C# | is Operator Keyword

In the development of the software, typecasting is an inescapable thing. In many cases, one needs to convert an object(Type) into another object(Type) and sometimes got InvalidCastException. So, to overcome such types of exception C# provides is operator.
The is operator is used to check if the run-time type of an object is compatible with the given type or not. It returns true if the given object is of the same type otherwise, return false. It also returns false for null objects.

Syntax:

expression is type

Here, the expression will be evaluated to an instance of some type. And type is the name of the type to that the result of the expression is to be converted. If the expression is not null and the object results from evaluating the expression can be converted to the specified type then is operator will return true otherwise it will return false.

Example 1: In the below code, we have three classes i.e. Author, Work and GFG. GFG is the driver class which contains the Main method. Class ‘Author’ and ‘Work’ have data members and method. In the Main method, objects of class Author and Work created and methods of these classes are called using the instance of the class. After that, a bool value bool result; is taken to store the return value of is operator. The line of code i.e. result = a is Author; is used to check whether a(object of class author) is of type Author. It will return true as a is the instance of Author class. But instance w is not of type Author, that’s why it returns false. After that, we are assigning null to object a which will give result false as comparing to an instance of Author.

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// C# program to illustrate the 
// use of 'is' operator keyword
using System;
  
class Author {
  
    // data members
    public string name;
    public int rank;
  
    // method of Author class
    public void details(string n, int r)
    {
        name = n;
        rank = r;
    }
}
  
class Work {
  
    // data members
    public int articl_no;
    public int improv_no;
  
    // method of Work class
    public void totalno(int a, int i)
    {
        articl_no = a;
        improv_no = i;
    }
}
  
// Driver Class
public class GFG {
  
    // Main method
    static public void Main()
    {
  
        // Creating objects of 
        // Author and Work class
        Author a = new Author();
  
        a.details("Ankita", 5);
  
        Work w = new Work();
  
        w.totalno(80, 50);
  
        bool result;
  
        // Check 'a' is of Author 
        // type or not
        // Using is operator
        result = a is Author;
        Console.WriteLine("Is a is Author? : {0}", result);
  
        // Check w is of Author type
        // using is operator
        result = w is Author;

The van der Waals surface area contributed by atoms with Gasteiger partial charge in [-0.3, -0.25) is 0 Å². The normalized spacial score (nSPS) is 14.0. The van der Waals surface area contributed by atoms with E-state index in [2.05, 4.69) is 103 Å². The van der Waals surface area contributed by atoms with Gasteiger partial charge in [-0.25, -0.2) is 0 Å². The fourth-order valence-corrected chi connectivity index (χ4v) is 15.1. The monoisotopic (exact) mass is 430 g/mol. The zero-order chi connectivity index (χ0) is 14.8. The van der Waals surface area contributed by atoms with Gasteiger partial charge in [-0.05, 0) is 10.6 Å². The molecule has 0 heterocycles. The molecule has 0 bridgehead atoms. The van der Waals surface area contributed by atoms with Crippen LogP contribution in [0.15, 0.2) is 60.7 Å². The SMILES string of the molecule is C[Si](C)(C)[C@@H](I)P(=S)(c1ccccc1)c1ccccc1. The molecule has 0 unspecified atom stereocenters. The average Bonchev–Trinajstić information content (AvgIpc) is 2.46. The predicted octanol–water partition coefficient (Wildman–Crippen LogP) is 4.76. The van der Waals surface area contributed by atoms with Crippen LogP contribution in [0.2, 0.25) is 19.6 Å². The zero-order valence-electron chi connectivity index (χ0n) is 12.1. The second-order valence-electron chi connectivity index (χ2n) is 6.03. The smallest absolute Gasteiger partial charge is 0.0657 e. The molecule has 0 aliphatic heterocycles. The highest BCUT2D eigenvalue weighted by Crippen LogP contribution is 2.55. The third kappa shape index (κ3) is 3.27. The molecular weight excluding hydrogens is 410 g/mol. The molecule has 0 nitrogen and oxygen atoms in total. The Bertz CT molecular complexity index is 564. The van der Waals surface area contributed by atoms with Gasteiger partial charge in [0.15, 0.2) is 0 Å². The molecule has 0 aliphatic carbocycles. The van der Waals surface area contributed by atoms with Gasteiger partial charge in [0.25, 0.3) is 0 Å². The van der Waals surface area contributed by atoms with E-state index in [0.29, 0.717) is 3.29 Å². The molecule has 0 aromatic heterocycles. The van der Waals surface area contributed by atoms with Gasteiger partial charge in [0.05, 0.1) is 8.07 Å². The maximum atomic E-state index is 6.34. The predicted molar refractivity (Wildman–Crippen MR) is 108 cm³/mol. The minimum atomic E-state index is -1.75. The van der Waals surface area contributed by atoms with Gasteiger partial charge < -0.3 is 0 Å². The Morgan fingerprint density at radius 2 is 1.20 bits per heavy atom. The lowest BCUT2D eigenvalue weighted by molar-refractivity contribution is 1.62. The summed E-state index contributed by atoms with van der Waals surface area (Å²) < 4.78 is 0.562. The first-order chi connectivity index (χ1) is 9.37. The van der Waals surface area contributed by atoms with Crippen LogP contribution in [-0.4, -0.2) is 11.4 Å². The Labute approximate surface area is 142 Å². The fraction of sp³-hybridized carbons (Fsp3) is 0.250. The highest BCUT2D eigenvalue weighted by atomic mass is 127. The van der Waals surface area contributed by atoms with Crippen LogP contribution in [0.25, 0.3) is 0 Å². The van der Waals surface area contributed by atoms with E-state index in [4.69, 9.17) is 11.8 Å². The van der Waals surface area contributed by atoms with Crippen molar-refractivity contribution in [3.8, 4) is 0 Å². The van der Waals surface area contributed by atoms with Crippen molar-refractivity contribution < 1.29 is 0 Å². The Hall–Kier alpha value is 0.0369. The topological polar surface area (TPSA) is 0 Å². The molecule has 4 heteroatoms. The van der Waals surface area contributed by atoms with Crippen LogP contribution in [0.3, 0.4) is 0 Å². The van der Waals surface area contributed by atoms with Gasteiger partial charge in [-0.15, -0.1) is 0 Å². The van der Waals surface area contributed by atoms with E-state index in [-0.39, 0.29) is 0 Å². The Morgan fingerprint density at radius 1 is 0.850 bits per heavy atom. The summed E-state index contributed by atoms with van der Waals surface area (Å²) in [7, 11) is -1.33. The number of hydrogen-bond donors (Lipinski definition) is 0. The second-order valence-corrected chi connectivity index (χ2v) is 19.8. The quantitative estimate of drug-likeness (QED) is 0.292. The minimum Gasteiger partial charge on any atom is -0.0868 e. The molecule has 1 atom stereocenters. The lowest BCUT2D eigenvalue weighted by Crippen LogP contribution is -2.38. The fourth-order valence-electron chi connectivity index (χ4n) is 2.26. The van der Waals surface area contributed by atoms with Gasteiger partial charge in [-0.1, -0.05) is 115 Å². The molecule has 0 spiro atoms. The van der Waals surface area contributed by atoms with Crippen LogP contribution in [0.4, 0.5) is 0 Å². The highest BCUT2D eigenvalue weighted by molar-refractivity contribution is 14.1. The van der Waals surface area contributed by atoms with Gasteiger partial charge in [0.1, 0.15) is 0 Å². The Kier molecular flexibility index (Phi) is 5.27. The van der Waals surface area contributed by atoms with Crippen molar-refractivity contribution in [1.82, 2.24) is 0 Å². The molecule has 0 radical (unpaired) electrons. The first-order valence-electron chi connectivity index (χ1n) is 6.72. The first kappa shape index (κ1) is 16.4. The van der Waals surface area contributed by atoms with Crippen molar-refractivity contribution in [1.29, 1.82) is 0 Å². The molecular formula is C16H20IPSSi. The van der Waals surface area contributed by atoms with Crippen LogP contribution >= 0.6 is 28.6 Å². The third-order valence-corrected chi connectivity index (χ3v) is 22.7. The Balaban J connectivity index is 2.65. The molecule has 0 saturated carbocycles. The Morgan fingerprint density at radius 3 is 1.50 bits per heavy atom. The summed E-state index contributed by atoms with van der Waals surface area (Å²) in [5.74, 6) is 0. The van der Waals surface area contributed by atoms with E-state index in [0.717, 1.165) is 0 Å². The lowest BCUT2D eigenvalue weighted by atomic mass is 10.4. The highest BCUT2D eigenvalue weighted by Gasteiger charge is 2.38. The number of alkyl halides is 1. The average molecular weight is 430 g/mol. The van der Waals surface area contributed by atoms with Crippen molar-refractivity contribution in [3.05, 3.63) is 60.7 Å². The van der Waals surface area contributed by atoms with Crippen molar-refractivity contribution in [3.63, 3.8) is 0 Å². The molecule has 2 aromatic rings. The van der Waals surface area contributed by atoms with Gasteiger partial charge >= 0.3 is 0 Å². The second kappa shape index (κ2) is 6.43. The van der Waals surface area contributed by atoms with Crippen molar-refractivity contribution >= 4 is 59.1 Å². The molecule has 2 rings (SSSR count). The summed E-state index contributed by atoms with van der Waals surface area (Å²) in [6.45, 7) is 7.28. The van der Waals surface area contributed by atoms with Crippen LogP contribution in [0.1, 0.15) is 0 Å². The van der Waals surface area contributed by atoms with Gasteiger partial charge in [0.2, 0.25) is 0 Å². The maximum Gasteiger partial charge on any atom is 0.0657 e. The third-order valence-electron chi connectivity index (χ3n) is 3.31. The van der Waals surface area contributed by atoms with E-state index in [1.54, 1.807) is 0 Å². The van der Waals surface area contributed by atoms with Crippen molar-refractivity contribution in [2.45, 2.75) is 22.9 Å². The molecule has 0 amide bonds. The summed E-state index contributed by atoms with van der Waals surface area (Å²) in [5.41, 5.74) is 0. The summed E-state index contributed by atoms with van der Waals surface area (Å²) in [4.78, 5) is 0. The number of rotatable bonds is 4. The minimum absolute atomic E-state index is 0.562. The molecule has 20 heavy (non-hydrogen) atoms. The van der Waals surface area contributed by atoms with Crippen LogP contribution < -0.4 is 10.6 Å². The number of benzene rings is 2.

Console.WriteLine("Is w is Author? : {0}", result);
  
        // Take the value of a is null
        a = null;
  
        // Check null object
        // Using is operator
        result = a is Author;
        Console.WriteLine("Is a is Author? : {0}", result);
    }
}

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Output:



Is a is Author? : True
Is w is Author? : False
Is a is Author? : False

Example 2: In the below program, we are checking whether the derived type is of the expression type on the left-hand side of the is operator. If is derived then it will return true otherwise it returns false.

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// C# program to illustrate the 
// use of is operator keyword
using System;
  
// taking a class
public class G1 {
      
}
  
// taking a class 
// derived from G1
public class G2 : G1 {
      
}
  
// taking a class
public class G3 {
      
}
  
  
// Driver Class
public class GFG {
      
    // Main Method
    public static void Main()
    {
        // creating an instance 
        // of class G1
        G1 obj1 = new G1();
          
        // creating an instance 
        // of class G2
        G2 obj2 = new G2();
          
        // checking whether 'obj1'
        // is of type 'G1'
        Console.WriteLine(obj1 is G1);
          
        // checking whether 'obj1' is
        // of type Object class
        // (Base class for all classes)
        Console.WriteLine(obj1 is Object);
          
        // checking whether 'obj2'
        // is of type 'G2'
        Console.WriteLine(obj2 is G2);
          
        // checking whether 'obj2' is
        // of type Object class
        // (Base class for all classes)
        Console.WriteLine(obj2 is Object);
          
        // checking whether 'obj2'
        // is of type 'G1'
        // it will return true as G2
        // is derived from G1
        Console.WriteLine(obj2 is G2);
          
        // checking whether obj1 
        // is of type G3
        // it will return false
        Console.WriteLine(obj1 is G3);
          
         // checking whether obj2 
        // is of type G3
        // it will return false
        Console.WriteLine(obj2 is G3);
          
          
    }
}

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Output:

True
True
True
True
True
False
False

Note:

  • Only reference, boxing, and unboxing conversions are considered by the is operator keyword.
  • User-defined conversions or the conversion which are defined using the implicit and explicit are not considered consider by is operator. For the conversions which are known at the compile-time or handled by an implicit operator, is operator will give warnings for that.


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